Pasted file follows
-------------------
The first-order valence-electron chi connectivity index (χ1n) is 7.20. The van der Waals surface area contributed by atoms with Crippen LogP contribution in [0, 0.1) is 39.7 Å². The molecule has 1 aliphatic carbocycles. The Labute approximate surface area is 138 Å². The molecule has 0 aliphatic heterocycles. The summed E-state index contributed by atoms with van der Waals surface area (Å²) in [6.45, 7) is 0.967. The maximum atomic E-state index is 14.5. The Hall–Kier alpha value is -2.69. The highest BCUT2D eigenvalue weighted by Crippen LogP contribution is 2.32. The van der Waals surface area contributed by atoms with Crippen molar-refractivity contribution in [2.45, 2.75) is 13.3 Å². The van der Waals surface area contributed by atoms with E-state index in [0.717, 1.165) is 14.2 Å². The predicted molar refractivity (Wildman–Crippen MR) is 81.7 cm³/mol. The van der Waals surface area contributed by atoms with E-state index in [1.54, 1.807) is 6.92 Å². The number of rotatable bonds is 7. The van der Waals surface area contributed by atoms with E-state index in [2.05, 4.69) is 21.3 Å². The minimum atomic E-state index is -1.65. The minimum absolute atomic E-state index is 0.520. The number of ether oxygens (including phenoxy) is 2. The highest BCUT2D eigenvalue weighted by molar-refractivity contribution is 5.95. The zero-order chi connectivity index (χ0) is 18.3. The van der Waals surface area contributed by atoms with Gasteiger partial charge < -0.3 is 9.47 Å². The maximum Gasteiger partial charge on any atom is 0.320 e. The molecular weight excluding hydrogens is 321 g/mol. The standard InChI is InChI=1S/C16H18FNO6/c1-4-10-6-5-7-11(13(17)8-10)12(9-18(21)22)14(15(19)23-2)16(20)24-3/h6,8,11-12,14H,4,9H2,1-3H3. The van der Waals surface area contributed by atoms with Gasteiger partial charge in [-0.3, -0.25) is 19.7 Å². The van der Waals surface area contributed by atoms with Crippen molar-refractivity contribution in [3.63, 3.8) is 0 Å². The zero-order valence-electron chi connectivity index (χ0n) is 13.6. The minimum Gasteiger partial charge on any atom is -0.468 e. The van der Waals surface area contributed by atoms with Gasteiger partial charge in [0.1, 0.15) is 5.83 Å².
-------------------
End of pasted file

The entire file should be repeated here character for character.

The first-order valence-electron chi connectivity index (χ1n) is 7.20. The van der Waals surface area contributed by atoms with Crippen LogP contribution in [0, 0.1) is 39.7 Å². The molecule has 1 aliphatic carbocycles. The Labute approximate surface area is 138 Å². The molecule has 0 aliphatic heterocycles. The summed E-state index contributed by atoms with van der Waals surface area (Å²) in [6.45, 7) is 0.967. The maximum atomic E-state index is 14.5. The Hall–Kier alpha value is -2.69. The highest BCUT2D eigenvalue weighted by Crippen LogP contribution is 2.32. The van der Waals surface area contributed by atoms with Crippen molar-refractivity contribution in [2.45, 2.75) is 13.3 Å². The van der Waals surface area contributed by atoms with E-state index in [0.717, 1.165) is 14.2 Å². The predicted molar refractivity (Wildman–Crippen MR) is 81.7 cm³/mol. The van der Waals surface area contributed by atoms with E-state index in [1.54, 1.807) is 6.92 Å². The number of rotatable bonds is 7. The van der Waals surface area contributed by atoms with E-state index in [2.05, 4.69) is 21.3 Å². The minimum atomic E-state index is -1.65. The minimum absolute atomic E-state index is 0.520. The number of ether oxygens (including phenoxy) is 2. The highest BCUT2D eigenvalue weighted by molar-refractivity contribution is 5.95. The zero-order chi connectivity index (χ0) is 18.3. The van der Waals surface area contributed by atoms with Gasteiger partial charge < -0.3 is 9.47 Å². The maximum Gasteiger partial charge on any atom is 0.320 e. The molecular weight excluding hydrogens is 321 g/mol. The standard InChI is InChI=1S/C16H18FNO6/c1-4-10-6-5-7-11(13(17)8-10)12(9-18(21)22)14(15(19)23-2)16(20)24-3/h6,8,11-12,14H,4,9H2,1-3H3. The van der Waals surface area contributed by atoms with Gasteiger partial charge in [-0.3, -0.25) is 19.7 Å². The van der Waals surface area contributed by atoms with Crippen molar-refractivity contribution in [3.63, 3.8) is 0 Å². The zero-order valence-electron chi connectivity index (χ0n) is 13.6. The minimum Gasteiger partial charge on any atom is -0.468 e. The van der Waals surface area contributed by atoms with Gasteiger partial charge in [0.1, 0.15) is 5.83 Å².